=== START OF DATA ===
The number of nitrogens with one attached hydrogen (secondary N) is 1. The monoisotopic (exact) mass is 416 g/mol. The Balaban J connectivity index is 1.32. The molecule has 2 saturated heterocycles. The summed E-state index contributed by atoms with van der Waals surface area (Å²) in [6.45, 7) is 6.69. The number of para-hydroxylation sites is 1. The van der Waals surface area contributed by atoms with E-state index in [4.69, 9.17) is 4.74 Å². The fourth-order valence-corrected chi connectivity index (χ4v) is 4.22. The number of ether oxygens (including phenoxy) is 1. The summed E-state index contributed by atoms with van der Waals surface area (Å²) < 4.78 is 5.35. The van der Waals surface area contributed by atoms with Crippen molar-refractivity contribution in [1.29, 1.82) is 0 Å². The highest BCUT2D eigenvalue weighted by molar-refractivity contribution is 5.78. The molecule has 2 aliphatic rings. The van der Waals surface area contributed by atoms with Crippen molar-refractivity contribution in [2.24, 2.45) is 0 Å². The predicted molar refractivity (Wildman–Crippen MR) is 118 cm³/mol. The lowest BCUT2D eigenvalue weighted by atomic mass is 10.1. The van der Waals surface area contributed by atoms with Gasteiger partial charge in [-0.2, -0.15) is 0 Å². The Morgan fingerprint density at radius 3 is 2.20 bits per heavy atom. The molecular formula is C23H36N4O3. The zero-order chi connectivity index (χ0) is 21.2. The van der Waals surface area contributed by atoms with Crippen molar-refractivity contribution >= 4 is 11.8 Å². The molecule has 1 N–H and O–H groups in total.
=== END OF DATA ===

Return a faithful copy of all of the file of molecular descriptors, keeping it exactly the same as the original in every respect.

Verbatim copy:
The number of nitrogens with one attached hydrogen (secondary N) is 1. The monoisotopic (exact) mass is 416 g/mol. The Balaban J connectivity index is 1.32. The molecule has 2 saturated heterocycles. The summed E-state index contributed by atoms with van der Waals surface area (Å²) in [6.45, 7) is 6.69. The number of para-hydroxylation sites is 1. The van der Waals surface area contributed by atoms with E-state index in [4.69, 9.17) is 4.74 Å². The fourth-order valence-corrected chi connectivity index (χ4v) is 4.22. The number of ether oxygens (including phenoxy) is 1. The summed E-state index contributed by atoms with van der Waals surface area (Å²) < 4.78 is 5.35. The van der Waals surface area contributed by atoms with Crippen molar-refractivity contribution in [1.29, 1.82) is 0 Å². The highest BCUT2D eigenvalue weighted by molar-refractivity contribution is 5.78. The molecule has 2 aliphatic rings. The van der Waals surface area contributed by atoms with Crippen molar-refractivity contribution in [2.24, 2.45) is 0 Å². The predicted molar refractivity (Wildman–Crippen MR) is 118 cm³/mol. The lowest BCUT2D eigenvalue weighted by atomic mass is 10.1. The van der Waals surface area contributed by atoms with Gasteiger partial charge in [-0.2, -0.15) is 0 Å². The Morgan fingerprint density at radius 3 is 2.20 bits per heavy atom. The molecular formula is C23H36N4O3. The zero-order chi connectivity index (χ0) is 21.2. The van der Waals surface area contributed by atoms with Crippen molar-refractivity contribution >= 4 is 11.8 Å². The molecule has 1 N–H and O–H groups in total.